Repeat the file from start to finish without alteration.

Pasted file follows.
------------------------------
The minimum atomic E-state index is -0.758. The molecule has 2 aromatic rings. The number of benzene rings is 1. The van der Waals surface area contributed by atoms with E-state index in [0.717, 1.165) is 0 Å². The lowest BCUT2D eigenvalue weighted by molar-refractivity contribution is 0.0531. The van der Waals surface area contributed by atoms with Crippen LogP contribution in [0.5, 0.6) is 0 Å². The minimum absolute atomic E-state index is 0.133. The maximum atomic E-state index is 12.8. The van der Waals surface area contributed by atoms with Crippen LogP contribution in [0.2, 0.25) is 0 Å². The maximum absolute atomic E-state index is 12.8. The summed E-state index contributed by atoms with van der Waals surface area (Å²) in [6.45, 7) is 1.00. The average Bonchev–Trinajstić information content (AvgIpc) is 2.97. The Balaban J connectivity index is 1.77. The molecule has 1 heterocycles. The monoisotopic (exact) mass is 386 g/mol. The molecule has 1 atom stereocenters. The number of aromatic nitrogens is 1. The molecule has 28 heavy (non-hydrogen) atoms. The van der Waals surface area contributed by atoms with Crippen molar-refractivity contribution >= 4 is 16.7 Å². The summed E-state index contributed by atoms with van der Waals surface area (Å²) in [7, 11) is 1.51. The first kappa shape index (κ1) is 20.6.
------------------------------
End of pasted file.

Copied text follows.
The minimum atomic E-state index is -0.758. The molecule has 2 aromatic rings. The number of benzene rings is 1. The van der Waals surface area contributed by atoms with E-state index in [0.717, 1.165) is 0 Å². The lowest BCUT2D eigenvalue weighted by molar-refractivity contribution is 0.0531. The van der Waals surface area contributed by atoms with Crippen LogP contribution in [0.5, 0.6) is 0 Å². The minimum absolute atomic E-state index is 0.133. The maximum atomic E-state index is 12.8. The van der Waals surface area contributed by atoms with Crippen LogP contribution in [0.2, 0.25) is 0 Å². The maximum absolute atomic E-state index is 12.8. The summed E-state index contributed by atoms with van der Waals surface area (Å²) in [6.45, 7) is 1.00. The average Bonchev–Trinajstić information content (AvgIpc) is 2.97. The Balaban J connectivity index is 1.77. The molecule has 1 heterocycles. The monoisotopic (exact) mass is 386 g/mol. The molecule has 1 atom stereocenters. The number of aromatic nitrogens is 1. The molecule has 28 heavy (non-hydrogen) atoms. The van der Waals surface area contributed by atoms with Crippen molar-refractivity contribution >= 4 is 16.7 Å². The summed E-state index contributed by atoms with van der Waals surface area (Å²) in [7, 11) is 1.51. The first kappa shape index (κ1) is 20.6.